A sign of the times

If you’ve been out and about in Tunbridge Wells lately, you’ll probably have noticed the growing trend for beautiful hand-painted signs adorning some of the town’s most popular shops, restaurants and cafés. The talented artist responsible for them is illustrator Steve Tabb, who tells Ben Cornwell why he is determined to revive this age-old art…


Signs are something many of us see every day. Whether it’s a vinyl wrap over a hoarding, a digital illuminated style or 3D resin offering, they are everywhere we look.

But if you care to look just a little more closely you will also see that the art of traditional signwriting – which was eclipsed as signage became more sophisticated over the years – is currently making a comeback here in Tunbridge Wells. That’s thanks to the poise and pen of local illustrator Steve Tabbs who has created stunning hand-painted signs for the likes of Kumquat on The Pantiles, Haven, St Kilda’s and Cantuccio on Camden Road and Dylan Miles vintage car showroom on London Road.

And despite the detailed process involved for creating each individual sign – not to mention the huge amount of patience, perseverance, and precision required from conception to completion – Steve says that there is still a huge demand for this artform.

“In the signwriters’ community, we all say how we are being called upon more and more now for creating traditional hand-painted styles. There are so many more people now joining signwriting courses wanting to learn the trade,” he reveals.

“I feel business owners are now more in favour of having a traditional hand-painted sign to showcase what they do as it makes them look so much more unique and confident on the high street.”

Many locals will have seen Steve working across Tunbridge Wells on various different projects over the past couple of years. In addition to the aforementioned ones, he has also painted signs for the newly opened Leaf & Bean café on St John’s Road and created the striking logo for Tunbridge Wells Together BID’s new offices on the High Street.

But Steve’s work isn’t just limited to the Tunbridge Wells area as he’s also been commissioned across Kent, Sussex, Essex, and London.


Brushing up on the industry

Steve, who lives on the outskirts of Tunbridge Wells in Five Oak Green, first started out as a graphic designer in London, after leaving college in 1988.

“Unlike many graphic design firms today, all the design work I initially completed was in pen and ink as computer systems hadn’t really taken off at that stage,” he says.

But it was the inevitable technological transition over to computers that saw Steve decide to leave the industry as a result.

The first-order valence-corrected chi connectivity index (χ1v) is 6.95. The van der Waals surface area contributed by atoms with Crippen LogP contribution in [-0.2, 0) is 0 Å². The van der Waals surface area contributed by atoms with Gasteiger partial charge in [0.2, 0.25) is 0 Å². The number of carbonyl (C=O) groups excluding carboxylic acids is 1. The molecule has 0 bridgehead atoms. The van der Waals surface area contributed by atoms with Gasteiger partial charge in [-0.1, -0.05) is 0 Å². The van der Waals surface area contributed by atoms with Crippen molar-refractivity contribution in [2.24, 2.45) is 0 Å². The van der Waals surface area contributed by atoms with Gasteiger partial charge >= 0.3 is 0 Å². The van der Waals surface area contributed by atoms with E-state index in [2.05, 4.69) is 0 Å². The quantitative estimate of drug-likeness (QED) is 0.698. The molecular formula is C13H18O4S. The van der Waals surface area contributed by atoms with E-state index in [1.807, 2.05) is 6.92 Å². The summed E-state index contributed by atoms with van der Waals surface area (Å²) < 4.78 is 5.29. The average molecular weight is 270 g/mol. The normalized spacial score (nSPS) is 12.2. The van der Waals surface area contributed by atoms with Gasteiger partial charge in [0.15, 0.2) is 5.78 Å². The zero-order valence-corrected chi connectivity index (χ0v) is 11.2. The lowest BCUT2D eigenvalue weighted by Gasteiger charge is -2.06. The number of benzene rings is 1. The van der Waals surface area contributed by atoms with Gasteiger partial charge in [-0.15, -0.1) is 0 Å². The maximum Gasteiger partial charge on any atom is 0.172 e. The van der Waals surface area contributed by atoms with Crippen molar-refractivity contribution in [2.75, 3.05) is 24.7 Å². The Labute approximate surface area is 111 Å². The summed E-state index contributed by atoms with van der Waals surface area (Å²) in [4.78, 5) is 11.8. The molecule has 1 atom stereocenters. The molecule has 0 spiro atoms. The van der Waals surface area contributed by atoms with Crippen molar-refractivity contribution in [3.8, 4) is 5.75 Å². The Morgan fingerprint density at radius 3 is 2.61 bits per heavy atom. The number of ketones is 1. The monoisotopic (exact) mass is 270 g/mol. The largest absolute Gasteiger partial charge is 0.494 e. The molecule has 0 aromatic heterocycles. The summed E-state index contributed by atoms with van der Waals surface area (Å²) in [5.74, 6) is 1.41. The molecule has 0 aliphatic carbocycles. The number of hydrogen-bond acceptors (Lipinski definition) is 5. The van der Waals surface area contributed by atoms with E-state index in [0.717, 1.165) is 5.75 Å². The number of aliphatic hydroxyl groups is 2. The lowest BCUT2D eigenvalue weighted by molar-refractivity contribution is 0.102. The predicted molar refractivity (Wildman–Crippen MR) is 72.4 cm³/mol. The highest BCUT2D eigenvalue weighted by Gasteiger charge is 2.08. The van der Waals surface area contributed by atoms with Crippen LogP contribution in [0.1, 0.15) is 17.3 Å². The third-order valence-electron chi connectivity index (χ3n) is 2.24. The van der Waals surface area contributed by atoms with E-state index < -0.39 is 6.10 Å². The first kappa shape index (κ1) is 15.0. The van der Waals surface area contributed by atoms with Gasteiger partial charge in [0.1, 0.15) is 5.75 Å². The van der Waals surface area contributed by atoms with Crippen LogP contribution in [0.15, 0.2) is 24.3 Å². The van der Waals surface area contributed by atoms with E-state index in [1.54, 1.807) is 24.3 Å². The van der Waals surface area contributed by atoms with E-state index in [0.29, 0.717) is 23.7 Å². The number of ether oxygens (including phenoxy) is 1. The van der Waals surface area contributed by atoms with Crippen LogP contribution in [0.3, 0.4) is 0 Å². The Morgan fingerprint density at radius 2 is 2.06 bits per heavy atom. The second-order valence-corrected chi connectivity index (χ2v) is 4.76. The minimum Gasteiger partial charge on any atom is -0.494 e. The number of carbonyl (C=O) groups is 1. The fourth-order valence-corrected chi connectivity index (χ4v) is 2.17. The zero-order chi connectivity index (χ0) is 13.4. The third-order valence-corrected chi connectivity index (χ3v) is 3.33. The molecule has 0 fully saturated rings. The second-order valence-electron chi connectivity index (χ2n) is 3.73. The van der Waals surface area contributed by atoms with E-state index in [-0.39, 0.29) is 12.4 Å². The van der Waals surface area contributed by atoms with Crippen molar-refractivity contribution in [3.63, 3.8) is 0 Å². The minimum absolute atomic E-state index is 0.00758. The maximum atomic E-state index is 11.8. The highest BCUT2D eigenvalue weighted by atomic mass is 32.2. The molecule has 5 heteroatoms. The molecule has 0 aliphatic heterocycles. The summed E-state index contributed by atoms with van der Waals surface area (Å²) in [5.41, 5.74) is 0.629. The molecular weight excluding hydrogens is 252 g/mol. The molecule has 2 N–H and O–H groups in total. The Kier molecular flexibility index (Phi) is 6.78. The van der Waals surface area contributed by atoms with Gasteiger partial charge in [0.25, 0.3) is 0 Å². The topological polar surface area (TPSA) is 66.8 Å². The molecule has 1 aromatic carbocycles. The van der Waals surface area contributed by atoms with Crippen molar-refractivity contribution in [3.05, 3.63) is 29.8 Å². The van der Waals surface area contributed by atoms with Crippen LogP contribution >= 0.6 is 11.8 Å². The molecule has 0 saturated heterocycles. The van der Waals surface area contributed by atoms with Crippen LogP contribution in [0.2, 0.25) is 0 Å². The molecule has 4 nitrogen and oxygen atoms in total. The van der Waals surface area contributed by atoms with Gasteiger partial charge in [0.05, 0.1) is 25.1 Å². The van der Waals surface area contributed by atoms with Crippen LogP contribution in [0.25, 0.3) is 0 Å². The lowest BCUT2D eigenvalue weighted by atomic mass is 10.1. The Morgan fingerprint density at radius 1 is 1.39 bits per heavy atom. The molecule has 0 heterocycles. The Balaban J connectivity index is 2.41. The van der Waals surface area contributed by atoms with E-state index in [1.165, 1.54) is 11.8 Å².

“Around that time my best friend was going to work for six months in Corfu and he asked if I wanted to go with him. I decided to resign from my first job in order to go travelling. After about three or four months working in bars and clubs in Corfu, my boss at the time, Spiros said to me: ‘Steve you’re an artist, paint me a sign for my bar!’ I thought ‘OK, sounds like fun’, so I bought some paints and designed a new sign for his bar.

“I absolutely loved it because it brought back the artistic and creative side of me that I missed – and I was getting paid for it!”

Subsequently, Steve was approached by various other local business owners in Corfu who asked him to paint signs for them. And from there his career as signwriter started to take off.

After his time spent in Corfu, Steve then spent the next four years travelling to Australia, New Zealand and California, picking up cash-in-hand signwriting jobs, before eventually returning back to the UK in 1997 and setting up a signwriting business here.

After almost thirty years in the industry, the thing that Steve says he still enjoys the most about his job is getting a brief from a client and being told ‘I’ll leave it to you.’

This, Steve says, helps to bring out his creative passion as he can design and paint the sign in the way he wants it to look whilst also having the added challenge of capturing the essence of the company.

“My passion is trying to keep an age-old skill alive – which it deserves to be – and I feel is how it should be kept. There are so many high streets nowadays that all look so generic and plastic. So many shops have lost that individual identity,” he says.

“I think that’s one of the main reasons I especially enjoy working in and around Tunbridge Wells. It’s such a beautiful town with stunning shopfronts and it’s full of amazing independent shops. I feel it is the perfect area for me to keep the high street shops where I can, looking how they should be.”

Steve has personal ambitions to one day do signwriting on a big film set as he admits it would be ‘pretty amazing’ to see his work appear in the background of a famous Hollywood movie. Until then Tunbridge Wells and the surrounding areas will have to suffice as his location – but we feel that won’t be for long…


Follow Steve Tabb on Instagram @tabbsigns

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